Do you know what type of smoke alarms you have in your house? There are two basic types of residential smoke alarms – ionization and photoelectric. The vast majority of smoke alarms in use today are the ionization type, but they’re being questioned more and more as a valid detection method; today they’re no longer allowed as the only type of residential smoke alarms in Iowa, Vermont, and Massachusetts.
Why all the bad press about ionization smoke alarms?
One of the major problems with ionization smoke alarms is that they give off too many false alarms – mostly from cooking and showers. When a smoke alarm goes off every time someone cooks bacon, people remove the battery or take down the smoke alarm. Manufacturers require them to be installed away from kitchens and bathrooms, but there is no hard and fast rule for clearance requirements across different manufacturers. Some cities, such as Minneapolis, have implemented even stricter requirements for ionization smoke alarms; they require smoke alarms that are within 20′ of a cooking appliance to either be of the photoelectric type, or to have a hush button.
Recent statistics show that in 24% of home fire deaths, smoke alarms were present but did not sound; in half of those cases, there was a missing or disconnected battery. This is a common problem that I find all the time while doing Truth-In-Sale of Housing evaluations, and the reason people always give is that the smoke alarm goes off every time they cook or shower.
The other problem with ionization smoke alarms is that they take a long time to respond to a smoldering fire – they’re tens of minutes slower than photoelectric alarms (page 17). Estimates show that at least one third of home fatal fires involve a significant smoldering period (page 14). This is the major reason that there is such a push to replace ionization smoke alarms with photoelectric smoke alarms. The diagram and text below comes from a handout published by the CPSC, showing how a photoelectric smoke alarm will give occupants much more time to escape in the event of a smoldering fire.
In the event of a smoldering fire, a photoelectric smoke alarm clearly outperforms the ionization type. So why do we even have ionization alarms? The main reason is cost. Photoelectric smoke alarms typically cost about twice as much as the ionization type. The other reason is that ionization smoke alarms will outperform photoelectric alarms in the event of a fast moving fire. The faster reaction time can be measured in tens of seconds, but in the event of a fast moving fire, these are precious seconds. The diagram below, again from the CPSC, helps to illustrate this.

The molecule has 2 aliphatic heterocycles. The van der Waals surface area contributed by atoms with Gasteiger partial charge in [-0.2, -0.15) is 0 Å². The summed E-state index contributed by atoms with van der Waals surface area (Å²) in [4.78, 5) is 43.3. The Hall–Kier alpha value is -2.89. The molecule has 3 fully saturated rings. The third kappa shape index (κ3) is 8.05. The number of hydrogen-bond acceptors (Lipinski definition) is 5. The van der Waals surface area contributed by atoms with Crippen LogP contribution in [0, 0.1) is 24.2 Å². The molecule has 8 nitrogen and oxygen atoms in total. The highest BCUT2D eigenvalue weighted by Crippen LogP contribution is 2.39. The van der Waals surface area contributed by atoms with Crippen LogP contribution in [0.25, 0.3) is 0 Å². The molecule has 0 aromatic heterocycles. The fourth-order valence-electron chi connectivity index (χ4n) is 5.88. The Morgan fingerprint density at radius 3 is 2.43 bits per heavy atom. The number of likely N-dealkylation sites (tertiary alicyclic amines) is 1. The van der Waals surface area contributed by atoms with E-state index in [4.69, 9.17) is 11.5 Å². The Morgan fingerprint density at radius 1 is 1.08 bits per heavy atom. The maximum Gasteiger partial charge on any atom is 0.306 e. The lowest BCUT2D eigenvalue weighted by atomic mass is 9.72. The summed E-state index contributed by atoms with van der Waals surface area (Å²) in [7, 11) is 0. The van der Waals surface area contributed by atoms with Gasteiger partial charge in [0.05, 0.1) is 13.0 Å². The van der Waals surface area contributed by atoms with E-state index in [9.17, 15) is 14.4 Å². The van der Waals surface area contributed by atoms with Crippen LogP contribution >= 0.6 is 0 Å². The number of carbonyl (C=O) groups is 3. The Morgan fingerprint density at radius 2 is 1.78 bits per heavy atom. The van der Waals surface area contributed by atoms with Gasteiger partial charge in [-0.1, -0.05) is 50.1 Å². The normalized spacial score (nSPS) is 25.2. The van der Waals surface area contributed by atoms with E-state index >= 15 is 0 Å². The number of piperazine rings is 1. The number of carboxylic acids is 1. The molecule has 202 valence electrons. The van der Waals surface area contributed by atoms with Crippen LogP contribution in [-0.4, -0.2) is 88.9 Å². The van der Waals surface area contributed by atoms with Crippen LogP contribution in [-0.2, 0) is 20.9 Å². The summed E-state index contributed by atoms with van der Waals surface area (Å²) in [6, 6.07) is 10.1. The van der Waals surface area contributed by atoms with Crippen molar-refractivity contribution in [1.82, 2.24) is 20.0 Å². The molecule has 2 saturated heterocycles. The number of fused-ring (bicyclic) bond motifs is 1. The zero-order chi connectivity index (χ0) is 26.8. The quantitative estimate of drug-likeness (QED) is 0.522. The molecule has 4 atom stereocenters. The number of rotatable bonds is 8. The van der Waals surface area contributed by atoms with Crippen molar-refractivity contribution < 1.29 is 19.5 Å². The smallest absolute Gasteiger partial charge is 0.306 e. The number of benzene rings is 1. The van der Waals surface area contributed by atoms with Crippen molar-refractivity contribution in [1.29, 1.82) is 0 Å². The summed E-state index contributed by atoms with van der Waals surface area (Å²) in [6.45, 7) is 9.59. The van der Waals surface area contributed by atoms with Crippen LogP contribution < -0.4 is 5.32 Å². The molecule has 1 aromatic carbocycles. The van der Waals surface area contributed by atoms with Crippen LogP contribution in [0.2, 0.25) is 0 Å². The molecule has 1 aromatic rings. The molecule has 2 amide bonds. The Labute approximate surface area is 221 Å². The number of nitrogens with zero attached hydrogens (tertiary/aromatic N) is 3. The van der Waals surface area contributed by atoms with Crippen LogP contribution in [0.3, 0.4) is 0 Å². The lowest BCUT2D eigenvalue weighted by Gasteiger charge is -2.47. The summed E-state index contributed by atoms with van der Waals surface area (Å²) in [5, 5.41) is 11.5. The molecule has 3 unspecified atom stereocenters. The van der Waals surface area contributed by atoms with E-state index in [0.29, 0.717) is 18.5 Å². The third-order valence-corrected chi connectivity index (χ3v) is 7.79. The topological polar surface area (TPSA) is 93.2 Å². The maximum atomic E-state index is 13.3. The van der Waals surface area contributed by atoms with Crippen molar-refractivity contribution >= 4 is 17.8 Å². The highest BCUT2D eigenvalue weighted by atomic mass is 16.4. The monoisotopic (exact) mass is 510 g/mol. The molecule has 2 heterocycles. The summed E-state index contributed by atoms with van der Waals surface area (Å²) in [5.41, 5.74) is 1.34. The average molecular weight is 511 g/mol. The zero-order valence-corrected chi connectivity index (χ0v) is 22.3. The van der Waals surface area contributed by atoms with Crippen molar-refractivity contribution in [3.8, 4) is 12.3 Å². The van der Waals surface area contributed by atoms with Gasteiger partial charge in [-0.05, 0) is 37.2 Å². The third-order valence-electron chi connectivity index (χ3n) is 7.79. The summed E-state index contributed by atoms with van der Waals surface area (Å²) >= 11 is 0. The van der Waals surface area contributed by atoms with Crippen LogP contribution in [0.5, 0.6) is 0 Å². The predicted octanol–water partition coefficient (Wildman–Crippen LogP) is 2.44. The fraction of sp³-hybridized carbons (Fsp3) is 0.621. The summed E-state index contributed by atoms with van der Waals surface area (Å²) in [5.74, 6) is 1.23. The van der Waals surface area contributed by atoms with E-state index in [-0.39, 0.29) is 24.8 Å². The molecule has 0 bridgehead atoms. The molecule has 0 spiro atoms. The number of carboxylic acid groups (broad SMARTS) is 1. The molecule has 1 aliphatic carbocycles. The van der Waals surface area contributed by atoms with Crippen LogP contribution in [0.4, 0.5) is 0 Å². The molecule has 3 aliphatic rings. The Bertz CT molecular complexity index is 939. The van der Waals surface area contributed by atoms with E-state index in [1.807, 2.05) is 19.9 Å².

Most Smoke Alarms are the Ionization Type
I’ve been hearing more and more about this push, but after recently listening to an impassioned speech on the benefits of photoelectric smoke alarms over ionization alarms, I started taking an informal inventory of the smoke alarms that are installed in Minnesota homes. Over the past few weeks, I’ve taken a close look at every smoke alarm in every house I’ve inspected to get an idea of what’s the most common type used in Minnesota. Out of the dozens of smoke alarms I’ve looked at, I found one dual-sensor smoke alarm, which employed both ionization and photoelectric technologies. The rest of the smoke alarms were the ionization type only. I didn’t come across a single photoelectric unit.
To know the difference between ionization and photoelectric alarms, you need to take the smoke alarm down and look at the back. Ionization alarms all contain a trace amount of a radioactive material, Americium 241. They’ll all have a warning about this on the back side. Click on any of the thumbnails below to see a blowup of the text on the back side of a smoke alarm – I marked up the labeling that indicates these are ionization alarms in every photo.
Minnesota currently has no specific requirements when it comes to ionization vs photoelectric smoke detectors. Smoke alarms are generally required in bedrooms and in common areas on every level of the home in Minnesota, and they need to be hardwired and interconnected when possible. You can read the full requirements for smoke alarms in Minnesota here.
I recommend installing both photoelectric and ionization smoke alarms, or smoke alarms that use both technologies called dual alarms. Some people argue that these alarms shouldn’t be used because there could be more nuisance tripping due to the ionization sensor, which would cause the occupants to disable the smoke alarm. While this is obviously a possibility, proper placement of smoke alarms and better education about how they operate is the best way to make a home safer.
Post update 7/16/13: I recommend photoelectric smoke alarms. The sensitivity level of the ionization sensor in dual-sensor alarms is often reduced by manufacturers to give little to no benefit.
Post update 11/6/12: Here’s another recent news clip: http://whnt.com/2012/07/16/smoke-detector-fail-a-taking-action-investigation/
Post update 3/18/13: Here’s a presentation given by Skip Walker on ionization vs photoelectric smoke alarms.
Post update 11/16/14: Here’s a local news story on photoelectric vs. ionization smoke alarms, done by CBS:
Quick link: Determine type of smoke alarm